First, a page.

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Atlanta's Hauntingly Mesmerizing Historic Cemeteries

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Most Atlantans are familiar with the intown treasure that is Oakland Cemetery. One of the oldest extant burial places in the city, it's the eternal home of many notable Georgians. But it's far from the only historic cemetery in the city. For those who like to walk among the (long) deceased, here's a shortlist of storied burial grounds in the city worth paying a visit, just in time for Halloween.

Founded in 1850, the cemetery epitomizes the opulence of the Victorian era. A park-like setting with grand oak trees and gorgeous monuments to the dead, Oakland is a quick walk from the King Memorial MARTA station. It's easy to while away the hours wandering the expansive grounds, or for those more interested in an immersive experience, there are many guided tour options.

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Spread across more than 600 acres, Westview Cemetery covers at least seven times as much land as Oakland. Since 1884 more than 100,000 Atlantans have been buried at the cemetery. And for those looking for an everlasting spot among city history, the cemetery's website advertises "hundreds of acres available today and hundreds more for our future generations."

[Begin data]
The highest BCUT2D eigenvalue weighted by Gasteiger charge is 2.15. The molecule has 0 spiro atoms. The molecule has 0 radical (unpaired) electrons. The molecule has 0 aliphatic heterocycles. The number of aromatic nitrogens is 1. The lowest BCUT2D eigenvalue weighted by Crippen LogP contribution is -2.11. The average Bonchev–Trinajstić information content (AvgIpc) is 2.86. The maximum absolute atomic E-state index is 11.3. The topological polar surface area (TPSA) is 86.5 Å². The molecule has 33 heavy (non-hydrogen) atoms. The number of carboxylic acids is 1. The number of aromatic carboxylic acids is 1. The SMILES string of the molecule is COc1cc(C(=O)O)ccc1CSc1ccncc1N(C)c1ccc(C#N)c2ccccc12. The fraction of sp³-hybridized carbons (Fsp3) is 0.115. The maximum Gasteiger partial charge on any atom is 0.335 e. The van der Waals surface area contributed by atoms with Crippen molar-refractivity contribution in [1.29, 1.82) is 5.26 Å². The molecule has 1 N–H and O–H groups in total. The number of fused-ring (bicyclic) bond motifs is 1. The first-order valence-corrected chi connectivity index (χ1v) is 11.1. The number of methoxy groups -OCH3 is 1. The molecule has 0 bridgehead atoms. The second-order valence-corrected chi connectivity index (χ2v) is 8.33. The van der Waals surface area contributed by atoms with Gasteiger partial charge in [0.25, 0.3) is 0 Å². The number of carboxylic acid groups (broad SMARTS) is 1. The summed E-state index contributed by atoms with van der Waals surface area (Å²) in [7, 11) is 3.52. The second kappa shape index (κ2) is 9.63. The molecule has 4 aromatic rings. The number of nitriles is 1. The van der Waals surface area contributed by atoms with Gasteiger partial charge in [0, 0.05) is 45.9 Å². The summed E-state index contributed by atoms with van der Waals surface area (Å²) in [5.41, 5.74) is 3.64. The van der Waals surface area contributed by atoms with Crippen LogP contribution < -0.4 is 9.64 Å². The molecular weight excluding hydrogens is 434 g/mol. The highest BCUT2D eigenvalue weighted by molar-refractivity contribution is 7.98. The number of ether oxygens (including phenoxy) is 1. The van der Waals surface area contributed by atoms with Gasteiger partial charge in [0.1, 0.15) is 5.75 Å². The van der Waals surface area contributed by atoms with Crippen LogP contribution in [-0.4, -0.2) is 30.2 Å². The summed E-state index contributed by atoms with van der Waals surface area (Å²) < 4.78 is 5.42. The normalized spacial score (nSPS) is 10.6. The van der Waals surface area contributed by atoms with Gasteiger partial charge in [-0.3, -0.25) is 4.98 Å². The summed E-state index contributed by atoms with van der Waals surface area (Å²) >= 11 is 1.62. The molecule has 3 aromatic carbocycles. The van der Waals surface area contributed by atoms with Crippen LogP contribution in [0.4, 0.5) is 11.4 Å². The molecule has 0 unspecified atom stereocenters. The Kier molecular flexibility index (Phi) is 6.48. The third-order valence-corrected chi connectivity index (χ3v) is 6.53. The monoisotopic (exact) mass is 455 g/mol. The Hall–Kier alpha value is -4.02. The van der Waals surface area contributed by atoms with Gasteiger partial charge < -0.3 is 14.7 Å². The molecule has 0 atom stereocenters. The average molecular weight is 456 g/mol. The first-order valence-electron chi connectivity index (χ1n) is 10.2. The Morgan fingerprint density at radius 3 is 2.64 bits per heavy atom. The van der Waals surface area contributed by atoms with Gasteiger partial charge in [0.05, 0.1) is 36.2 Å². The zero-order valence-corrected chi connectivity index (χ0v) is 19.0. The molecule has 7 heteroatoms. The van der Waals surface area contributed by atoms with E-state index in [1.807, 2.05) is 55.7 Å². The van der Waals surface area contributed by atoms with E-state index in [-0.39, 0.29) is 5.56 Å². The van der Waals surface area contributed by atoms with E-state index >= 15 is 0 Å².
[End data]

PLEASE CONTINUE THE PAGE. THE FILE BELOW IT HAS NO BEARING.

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Named for the crest of the hill on which the cemetery sits, Crestlawn occupies 145 acres just west of the city. Offering sweeping views of Midtown, it's a great place for spook-tacular photo shoots for those without an aversion to those no longer with us. Founded in 1916, the cemetery is still in active use today.

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Containing only 170 graves dating back to 1870, this small cemetery tucked in a residential area in Buckhead isn't on the same scale as Atlanta's grandest final resting places. Restored by some history-minded citizens in the last decade, the setting among the trees offers a nice place for wandering. And, according to the Atlanta History Center, the cemetery is the final resting place of the great-grandparents of actress Julia Roberts.

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Founded in 1824, this tiny 3.5-acre cemetery predates the founding of Atlanta and is noted by many as the oldest burial ground in the city. Two graves predate its founding, with death dates recorded as 1816 and 1819. During the Civil War, the Utoy Church was used as a field hospital, and many of those that didn't survive the battle were buried on the grounds of Utoy.